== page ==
Al Capone’s vaults inside a decrepit Chicago hotel were embarrassingly empty in 1986.
The real riches of the legendary boss of Chicago’s organized crime syndicate have been located more than 2,000 miles west in northern California, quietly occupying the homes of his four granddaughters — Veronica, Diane, Barbara and Theresa.
“The items were purchased by my grandparents, probably most of them in the late ’20s after they bought the house on Palm Island. My grandfather just said to my grandmother, ‘You go do whatever you want to do.’ And she furnished it the way she wanted to furnish it,” said Diane Patricia Capone of the South Florida home. “She purchased art objects and obviously lots of different kinds of furniture and china and crystal and flatware and all the kinds of things that you need to furnish a house — especially a large house where they entertained a good bit.”
Now, almost 75 years after the death of their grandfather, the three surviving sisters are parting with these pieces in a highly anticipated auction taking place Friday, Oct. 8, in Sacramento, California, but already accepting bids online at witherells.com.
Starting bids range from $100 to $50,000. Each lot will be accompanied by a certificate explaining its provenance.
“We went to the lengths of getting a calligraphist to hand write the titles on our stationery and have it signed by one of the Capone heirs,” said Brian Witherell, consignment director and chief operations officer of Witherell’s, the 52-year-old family-owned firm conducting the auction. “So with each piece, people can buy with confidence that their item is insured to the best of our ability against any type of fraud or impostors in the future.”
Experts say this sale of Capone items is unprecedented — bigger than a 1992 auction, which included the original Palm Island estate deed signed by Mae Capone.
“There has never been an auction of true-crime-related items to equal this one, and I think there will never be such a one again,” said John J. Binder, author of “Al Capone’s Beer Wars: A Complete History of Organized Crime in Chicago During Prohibition” and “The Chicago Outfit.” “I think what will happen is these 174 lots are likely to go off to the four winds to various collectors and places. It’s not like in 10 years whoever bought the stuff will put it up for auction again. No, it’s all gonna get almost surely off to different places. So, this is the mother of all true-crime auctions.”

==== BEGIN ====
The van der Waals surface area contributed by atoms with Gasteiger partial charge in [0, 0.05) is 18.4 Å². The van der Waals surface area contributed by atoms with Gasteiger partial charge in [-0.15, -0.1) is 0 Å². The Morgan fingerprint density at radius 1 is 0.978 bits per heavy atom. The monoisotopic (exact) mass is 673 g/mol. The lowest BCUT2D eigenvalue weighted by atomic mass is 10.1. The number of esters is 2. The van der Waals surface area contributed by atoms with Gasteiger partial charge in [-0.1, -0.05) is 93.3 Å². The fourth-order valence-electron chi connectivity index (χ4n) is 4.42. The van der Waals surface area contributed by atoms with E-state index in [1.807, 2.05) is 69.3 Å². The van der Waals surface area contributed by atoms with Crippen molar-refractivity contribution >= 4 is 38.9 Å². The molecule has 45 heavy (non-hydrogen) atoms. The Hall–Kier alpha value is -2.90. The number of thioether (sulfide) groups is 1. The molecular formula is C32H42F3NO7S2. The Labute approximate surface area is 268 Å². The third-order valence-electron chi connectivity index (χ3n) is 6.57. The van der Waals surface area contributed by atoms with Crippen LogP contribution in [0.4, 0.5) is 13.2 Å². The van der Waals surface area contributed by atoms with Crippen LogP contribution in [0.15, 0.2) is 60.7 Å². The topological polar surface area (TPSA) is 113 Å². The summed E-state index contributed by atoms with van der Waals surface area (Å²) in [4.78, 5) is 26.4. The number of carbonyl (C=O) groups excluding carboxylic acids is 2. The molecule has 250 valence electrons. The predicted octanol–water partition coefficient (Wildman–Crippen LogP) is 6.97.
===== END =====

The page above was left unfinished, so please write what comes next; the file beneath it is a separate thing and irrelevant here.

Collectors, museums, universities and true-crime aficionados might gravitate toward some of the lots that are most closely associated with Capone — and fetch the highest estimated valuations:
Capone’s “favorite” Colt .45 semi-automatic pistol
Starting bid: $50,000
Was this firearm ever used by Capone?
“I really don’t have any way of knowing,” said Witherell, who has appeared as a guest appraiser on PBS’ “Antiques Roadshow.”
And though some might be concerned about the sale of a gun that belonged to a known gangster, Witherell says, “I can tell you that all federal firearms licensing requirements are being followed and adhered to with the sale of these weapons.”
Colt Model 1908 hammerless semi-automatic .380 pistol
Starting bid: $15,000
Though there are 16 firearms in the auction, only two belonged to Capone. The rest belonged to Capone’s son, Albert Francis (nicknamed “Sonny”), which are also among the lots. And if you’re a knife collector, then many belonging to Sonny are also up for sale.
“That’s one of the interesting things to me — Sonny really had a lot of guns and knives. I don’t know what that’s all about,” said Jonathan Eig, author of “Get Capone: The Secret Plot That Captured America’s Most Wanted Gangster” released in 2011. “He was not, as far as we know, involved in any criminal enterprises, but maybe he was just a collector.”
Handwritten letter mailed from Alcatraz Federal Penitentiary to Capone’s son
Starting bid: $12,500
Dated Oct. 5, the three-page letter begins: “To My Dear Son, Well Son of my heart, here is dear father, who loves you with all my heart and proud to have a son, as smart as you are ...” A similar letter sold for $62,500 at auction in 2016.
“This individual, he’s somewhat of a mystery in part because he had such a huge public persona,” John Russick, senior vice president of the Chicago History Museum, said about Capone. “It’s hard to know just exactly what made him tick. I think the letter he wrote to his son would help maybe reveal something about him.”
Patek Philippe pocket watch with 90 single-cut diamonds and platinum case
Starting bid: $12,500
The watch is not working and is missing its minute hand, according to Witherell’s. A similar pocket watch made by the Illinois Watch Co. and owned by Capone sold for $84,375 at an auction in 2017.
There’s a lot of “bling” in the auction, including diamond-encrusted money clips, tie bars, stickpins, cuff links and a pocket knife.